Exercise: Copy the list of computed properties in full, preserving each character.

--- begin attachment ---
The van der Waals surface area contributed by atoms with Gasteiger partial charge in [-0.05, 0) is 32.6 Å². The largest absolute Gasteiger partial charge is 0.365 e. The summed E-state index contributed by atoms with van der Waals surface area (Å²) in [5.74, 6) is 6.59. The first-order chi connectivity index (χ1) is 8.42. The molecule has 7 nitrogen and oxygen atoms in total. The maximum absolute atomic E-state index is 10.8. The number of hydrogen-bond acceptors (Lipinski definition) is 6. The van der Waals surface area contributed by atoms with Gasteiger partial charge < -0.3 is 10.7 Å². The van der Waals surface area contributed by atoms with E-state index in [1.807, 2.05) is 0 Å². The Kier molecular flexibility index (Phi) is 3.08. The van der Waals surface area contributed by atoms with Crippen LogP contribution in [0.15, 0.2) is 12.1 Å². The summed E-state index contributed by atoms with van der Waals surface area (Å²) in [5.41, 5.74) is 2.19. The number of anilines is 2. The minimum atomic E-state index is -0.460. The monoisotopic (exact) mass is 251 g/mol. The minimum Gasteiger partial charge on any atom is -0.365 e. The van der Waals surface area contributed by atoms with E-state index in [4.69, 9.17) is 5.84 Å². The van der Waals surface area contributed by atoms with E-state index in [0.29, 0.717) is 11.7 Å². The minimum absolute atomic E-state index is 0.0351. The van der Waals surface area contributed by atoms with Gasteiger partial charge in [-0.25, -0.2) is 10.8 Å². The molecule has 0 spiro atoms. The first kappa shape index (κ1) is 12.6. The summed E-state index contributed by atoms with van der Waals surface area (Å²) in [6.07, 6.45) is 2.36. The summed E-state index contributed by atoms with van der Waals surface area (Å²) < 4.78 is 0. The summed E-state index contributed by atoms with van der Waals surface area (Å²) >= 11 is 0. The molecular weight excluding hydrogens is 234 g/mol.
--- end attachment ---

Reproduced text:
The van der Waals surface area contributed by atoms with Gasteiger partial charge in [-0.05, 0) is 32.6 Å². The largest absolute Gasteiger partial charge is 0.365 e. The summed E-state index contributed by atoms with van der Waals surface area (Å²) in [5.74, 6) is 6.59. The first-order chi connectivity index (χ1) is 8.42. The molecule has 7 nitrogen and oxygen atoms in total. The maximum absolute atomic E-state index is 10.8. The number of hydrogen-bond acceptors (Lipinski definition) is 6. The van der Waals surface area contributed by atoms with Gasteiger partial charge < -0.3 is 10.7 Å². The van der Waals surface area contributed by atoms with E-state index in [1.807, 2.05) is 0 Å². The Kier molecular flexibility index (Phi) is 3.08. The van der Waals surface area contributed by atoms with Crippen LogP contribution in [0.15, 0.2) is 12.1 Å². The summed E-state index contributed by atoms with van der Waals surface area (Å²) in [5.41, 5.74) is 2.19. The number of anilines is 2. The minimum atomic E-state index is -0.460. The monoisotopic (exact) mass is 251 g/mol. The minimum Gasteiger partial charge on any atom is -0.365 e. The van der Waals surface area contributed by atoms with E-state index in [4.69, 9.17) is 5.84 Å². The van der Waals surface area contributed by atoms with E-state index in [0.29, 0.717) is 11.7 Å². The minimum absolute atomic E-state index is 0.0351. The van der Waals surface area contributed by atoms with Gasteiger partial charge in [-0.25, -0.2) is 10.8 Å². The molecule has 0 spiro atoms. The first kappa shape index (κ1) is 12.6. The summed E-state index contributed by atoms with van der Waals surface area (Å²) in [6.07, 6.45) is 2.36. The summed E-state index contributed by atoms with van der Waals surface area (Å²) < 4.78 is 0. The summed E-state index contributed by atoms with van der Waals surface area (Å²) >= 11 is 0. The molecular weight excluding hydrogens is 234 g/mol.